With tattooed sleeves, leather boots and turquoise jewelry, Gina Kruzel, 61, seems like an average hippie biker. Under the surface, however, Kruzel is a 40-year paranormal worker in the metaphysical field.
Kruzel's love for the metaphysical realm started at a young age. She would read mythology about ancient Greek gods, and books related to religion, myths or the paranormal from the school's library. Kruzel hails from Broadview Heights, near Cleveland, Ohio. There, she and her mom owned Ambergram, a metaphysical boutique that sold herbs, oils, statues, posters, clothes and more. It closed around 10 years ago.
"We had that from the early '80s and it ran for about 30 years," Kruzel said.
Some of her remaining trinkets are scattered around her cabin and on her desk: iconoclasms, small statues and crystal balls fill her space with what remains from her mom's store.
"When I was 18, one of my friends showed me a deck of tarot cards and I thought, ‘Oh my gosh, that is the coolest thing ever,’" Kruzel said.
Her interest grew even more, and she began performing readings for others. This inspired her to enter the metaphysical field. Kruzel began reading tarot cards and helping clients clear spirits from their homes. She said she could sense what was happening when calling them over the phone or via Zoom.
Her abilities, Kruzel said, help people who are experiencing situations that everyday solutions cannot explain. They call her to clear a house or property and discover what spirit might be trapped in the earthly realm.
"When we die, the brilliant bright light opens up around us," Kruzel said. "If someone hasn't gone into it … they get stuck."
Kruzel said missing this window of light is what keeps spirits attached to a home or piece of land, and Kruzel helps bring them to the light and restores peace to her client's life again. She has even helped animals, from dogs to raccoons, pass over.
Clients trust Kruzel to see the earth-bound spirits and clear them from their residents. She said clients must approach tarot card readings with an open mind to believe the cards can provide insight into their life.
Kelly Lawerance, the owner of the metaphysical shop Chosen Pathways, allows Kruzel to host a monthly group tarot talk and a six-week tarot class inside her shop on East State Street in Athens.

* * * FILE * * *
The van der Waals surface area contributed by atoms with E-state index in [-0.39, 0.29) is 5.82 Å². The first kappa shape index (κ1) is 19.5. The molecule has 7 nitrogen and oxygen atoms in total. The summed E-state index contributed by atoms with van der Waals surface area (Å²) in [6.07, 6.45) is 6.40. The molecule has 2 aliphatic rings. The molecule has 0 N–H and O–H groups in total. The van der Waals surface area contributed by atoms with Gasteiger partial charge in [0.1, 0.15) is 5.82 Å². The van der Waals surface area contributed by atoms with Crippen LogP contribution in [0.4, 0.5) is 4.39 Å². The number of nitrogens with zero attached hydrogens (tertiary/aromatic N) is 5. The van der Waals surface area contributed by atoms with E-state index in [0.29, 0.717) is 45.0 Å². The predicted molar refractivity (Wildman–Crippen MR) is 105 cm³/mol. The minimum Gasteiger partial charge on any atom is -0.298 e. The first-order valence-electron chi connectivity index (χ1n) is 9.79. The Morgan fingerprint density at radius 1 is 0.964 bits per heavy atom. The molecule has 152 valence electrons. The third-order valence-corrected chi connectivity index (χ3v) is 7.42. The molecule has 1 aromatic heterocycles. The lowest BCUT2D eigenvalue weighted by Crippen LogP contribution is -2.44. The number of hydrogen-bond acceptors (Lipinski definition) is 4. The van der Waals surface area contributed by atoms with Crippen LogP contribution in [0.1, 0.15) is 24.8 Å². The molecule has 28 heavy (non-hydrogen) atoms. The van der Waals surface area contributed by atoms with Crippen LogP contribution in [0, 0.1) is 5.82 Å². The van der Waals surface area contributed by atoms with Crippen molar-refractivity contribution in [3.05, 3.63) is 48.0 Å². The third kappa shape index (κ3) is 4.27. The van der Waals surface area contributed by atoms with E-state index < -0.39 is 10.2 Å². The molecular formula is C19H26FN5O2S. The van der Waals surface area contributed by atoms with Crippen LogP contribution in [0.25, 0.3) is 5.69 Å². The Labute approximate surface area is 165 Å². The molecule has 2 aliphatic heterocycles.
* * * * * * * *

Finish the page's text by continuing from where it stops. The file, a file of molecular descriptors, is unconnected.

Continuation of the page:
"That was really insightful – I learned so much that I didn't know about tarot," Lawerance said. "It's maybe the most popular of my classes."
The monthly talk allows Kruzel to share her knowledge with people wanting to start tarot card readings. Since the shop opened, Kruzel has helped Lawrence and continued their relationship through her tarot talk.
Kruzel lives on the Wisteria Campground and Event Site in Pomeroy, Ohio, in a cabin that she and her dad built in the '90s. Before moving to Southeast Ohio, she lived in a dilapidated house at the Cuyahoga Valley National Park. She came to the Appalachian region of Southeast Ohio to fulfill her dream of mountain living. It was once believed that the tallest mountains in the ancient world would bring people closest to God, and Kruzel said there is a sacred history that lies in the mountains.
Kruzel lives with her husband, Rick Weber, in their cabin on the Wisteria site. They met in 2011 at the campground during the Starwood Festival, which held a two-story bonfire. The festival is an annual gathering hosted by the Association for Consciousness Exploration and features music, dance, magic, classes, ceremonies and more. That year, Kruzel was helping to bring in firewood and Weber was part of the "fire tribe." The two hit it off until Weber eventually relocated to Southeast Ohio.
Kruzel said one day, Weber showed up in her life again and revealed he had moved just eight miles away. He said, "Missouri Baby," like the show-me state, which is Kruzel's saying for "no talk, just do," and things developed from there.
Kruzel has also enjoyed motorcycles for the last 10 years, and the pair eloped by riding their bikes up into the mountains of West Virginia. She previously owned a Harley Davidson motorcycle and regularly rode with Weber but has since sold it. However, she has plans to buy a new one. Kruzel remembers the first time she learned to ride her first Harley.
"I went 15 feet . . . got off, laid on the grass for 15 minutes because I couldn't believe I actually rode a bike myself," Kruzel said.
Along with living on the Wisteria Campground site, she was one of the founding members of the property in 1997. They built places for RVs, camping and sacred areas, including a stone circle and turtle-shaped mound on the property.
"It's a special spot to me, I love walking it, I caretake for this area with my husband," Kruzel said.
The property was once a stripped mine and they reclaimed it into their campgrounds to host events like the Starwood Festival. Kruzel helps organize parking, sets up signage and directs people to the right places. The annual Prometheus Gathering event was held this year from Sept. 29 to Oct. 2 and featured fire performers on the main stage outside Kruzel's backyard. The gathering, described as "three days of magic and healing through the love of art," has been a source of excitement for Kruzel. She served as the Wisteria President for 15 years of the company’s 26 years of existence and has held roles in preparing for events and maintaining the property.
With her metaphysical touch, Kruzel helps clients seek help beyond this realm and search for answers to their everyday issues. She has built clientele all over the world, allowing her to clear homes of spirits in person and virtually beyond Southeast Ohio. Kruzel said she does not plan on stopping anytime soon, and for a good reason: her gift is rare and the opportunity to use it is everything to her.